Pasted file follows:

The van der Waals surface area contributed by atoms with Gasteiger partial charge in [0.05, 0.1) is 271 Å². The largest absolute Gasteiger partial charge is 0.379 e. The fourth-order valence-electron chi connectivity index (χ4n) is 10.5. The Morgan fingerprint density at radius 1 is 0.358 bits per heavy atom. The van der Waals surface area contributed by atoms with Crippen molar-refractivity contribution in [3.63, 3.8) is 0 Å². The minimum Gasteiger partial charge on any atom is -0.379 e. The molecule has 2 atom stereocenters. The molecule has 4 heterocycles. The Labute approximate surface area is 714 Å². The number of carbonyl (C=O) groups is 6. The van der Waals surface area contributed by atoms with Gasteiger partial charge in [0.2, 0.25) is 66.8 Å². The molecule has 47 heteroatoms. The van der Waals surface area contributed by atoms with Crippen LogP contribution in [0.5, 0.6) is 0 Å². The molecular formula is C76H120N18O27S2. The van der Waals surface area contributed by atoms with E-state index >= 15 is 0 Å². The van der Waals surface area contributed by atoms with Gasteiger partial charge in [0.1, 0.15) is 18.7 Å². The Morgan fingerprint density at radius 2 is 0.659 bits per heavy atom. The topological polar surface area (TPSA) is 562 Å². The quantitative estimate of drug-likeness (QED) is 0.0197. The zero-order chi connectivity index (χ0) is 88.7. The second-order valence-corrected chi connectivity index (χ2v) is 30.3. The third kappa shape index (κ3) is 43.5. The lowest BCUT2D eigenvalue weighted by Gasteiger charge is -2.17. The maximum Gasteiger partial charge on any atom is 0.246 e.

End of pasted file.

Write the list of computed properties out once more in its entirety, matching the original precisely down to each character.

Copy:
The van der Waals surface area contributed by atoms with Gasteiger partial charge in [0.05, 0.1) is 271 Å². The largest absolute Gasteiger partial charge is 0.379 e. The fourth-order valence-electron chi connectivity index (χ4n) is 10.5. The Morgan fingerprint density at radius 1 is 0.358 bits per heavy atom. The van der Waals surface area contributed by atoms with Crippen molar-refractivity contribution in [3.63, 3.8) is 0 Å². The minimum Gasteiger partial charge on any atom is -0.379 e. The molecule has 2 atom stereocenters. The molecule has 4 heterocycles. The Labute approximate surface area is 714 Å². The number of carbonyl (C=O) groups is 6. The van der Waals surface area contributed by atoms with Gasteiger partial charge in [0.2, 0.25) is 66.8 Å². The molecule has 47 heteroatoms. The van der Waals surface area contributed by atoms with Crippen LogP contribution in [0.5, 0.6) is 0 Å². The molecular formula is C76H120N18O27S2. The van der Waals surface area contributed by atoms with E-state index >= 15 is 0 Å². The van der Waals surface area contributed by atoms with Gasteiger partial charge in [0.1, 0.15) is 18.7 Å². The Morgan fingerprint density at radius 2 is 0.659 bits per heavy atom. The topological polar surface area (TPSA) is 562 Å². The quantitative estimate of drug-likeness (QED) is 0.0197. The zero-order chi connectivity index (χ0) is 88.7. The second-order valence-corrected chi connectivity index (χ2v) is 30.3. The third kappa shape index (κ3) is 43.5. The lowest BCUT2D eigenvalue weighted by Gasteiger charge is -2.17. The maximum Gasteiger partial charge on any atom is 0.246 e.